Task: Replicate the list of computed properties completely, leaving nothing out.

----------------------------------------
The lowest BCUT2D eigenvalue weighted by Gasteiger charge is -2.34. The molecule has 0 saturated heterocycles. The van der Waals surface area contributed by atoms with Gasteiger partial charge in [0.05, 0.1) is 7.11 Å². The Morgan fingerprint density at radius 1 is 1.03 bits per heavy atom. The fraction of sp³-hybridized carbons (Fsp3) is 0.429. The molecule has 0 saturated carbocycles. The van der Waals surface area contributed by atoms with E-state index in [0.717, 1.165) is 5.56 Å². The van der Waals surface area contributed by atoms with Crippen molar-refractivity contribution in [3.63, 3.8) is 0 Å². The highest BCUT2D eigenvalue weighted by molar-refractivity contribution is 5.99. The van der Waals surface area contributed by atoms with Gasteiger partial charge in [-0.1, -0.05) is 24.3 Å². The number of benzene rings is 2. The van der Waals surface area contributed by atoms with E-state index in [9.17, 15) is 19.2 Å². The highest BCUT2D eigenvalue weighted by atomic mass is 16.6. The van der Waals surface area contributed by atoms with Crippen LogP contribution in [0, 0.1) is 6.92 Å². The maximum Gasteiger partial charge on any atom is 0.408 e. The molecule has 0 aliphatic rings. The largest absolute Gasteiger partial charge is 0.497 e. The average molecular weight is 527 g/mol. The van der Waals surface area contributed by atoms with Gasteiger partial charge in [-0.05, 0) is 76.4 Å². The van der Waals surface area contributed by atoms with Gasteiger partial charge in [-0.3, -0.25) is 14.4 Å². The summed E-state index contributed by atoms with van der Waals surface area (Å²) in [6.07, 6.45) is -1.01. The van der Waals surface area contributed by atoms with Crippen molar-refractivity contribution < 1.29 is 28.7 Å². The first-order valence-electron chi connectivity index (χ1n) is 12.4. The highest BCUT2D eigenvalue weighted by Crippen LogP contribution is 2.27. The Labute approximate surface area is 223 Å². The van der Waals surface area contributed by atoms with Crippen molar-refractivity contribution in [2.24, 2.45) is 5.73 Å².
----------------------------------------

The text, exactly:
The lowest BCUT2D eigenvalue weighted by Gasteiger charge is -2.34. The molecule has 0 saturated heterocycles. The van der Waals surface area contributed by atoms with Gasteiger partial charge in [0.05, 0.1) is 7.11 Å². The Morgan fingerprint density at radius 1 is 1.03 bits per heavy atom. The fraction of sp³-hybridized carbons (Fsp3) is 0.429. The molecule has 0 saturated carbocycles. The van der Waals surface area contributed by atoms with E-state index in [0.717, 1.165) is 5.56 Å². The van der Waals surface area contributed by atoms with Crippen molar-refractivity contribution in [3.63, 3.8) is 0 Å². The highest BCUT2D eigenvalue weighted by molar-refractivity contribution is 5.99. The van der Waals surface area contributed by atoms with Gasteiger partial charge in [-0.1, -0.05) is 24.3 Å². The number of benzene rings is 2. The van der Waals surface area contributed by atoms with E-state index in [9.17, 15) is 19.2 Å². The highest BCUT2D eigenvalue weighted by atomic mass is 16.6. The van der Waals surface area contributed by atoms with Crippen LogP contribution in [0, 0.1) is 6.92 Å². The maximum Gasteiger partial charge on any atom is 0.408 e. The molecule has 0 aliphatic rings. The largest absolute Gasteiger partial charge is 0.497 e. The average molecular weight is 527 g/mol. The van der Waals surface area contributed by atoms with Gasteiger partial charge in [-0.05, 0) is 76.4 Å². The van der Waals surface area contributed by atoms with Gasteiger partial charge in [-0.3, -0.25) is 14.4 Å². The summed E-state index contributed by atoms with van der Waals surface area (Å²) in [6.07, 6.45) is -1.01. The van der Waals surface area contributed by atoms with Crippen molar-refractivity contribution < 1.29 is 28.7 Å². The first-order valence-electron chi connectivity index (χ1n) is 12.4. The highest BCUT2D eigenvalue weighted by Crippen LogP contribution is 2.27. The Labute approximate surface area is 223 Å². The van der Waals surface area contributed by atoms with Crippen molar-refractivity contribution in [2.24, 2.45) is 5.73 Å².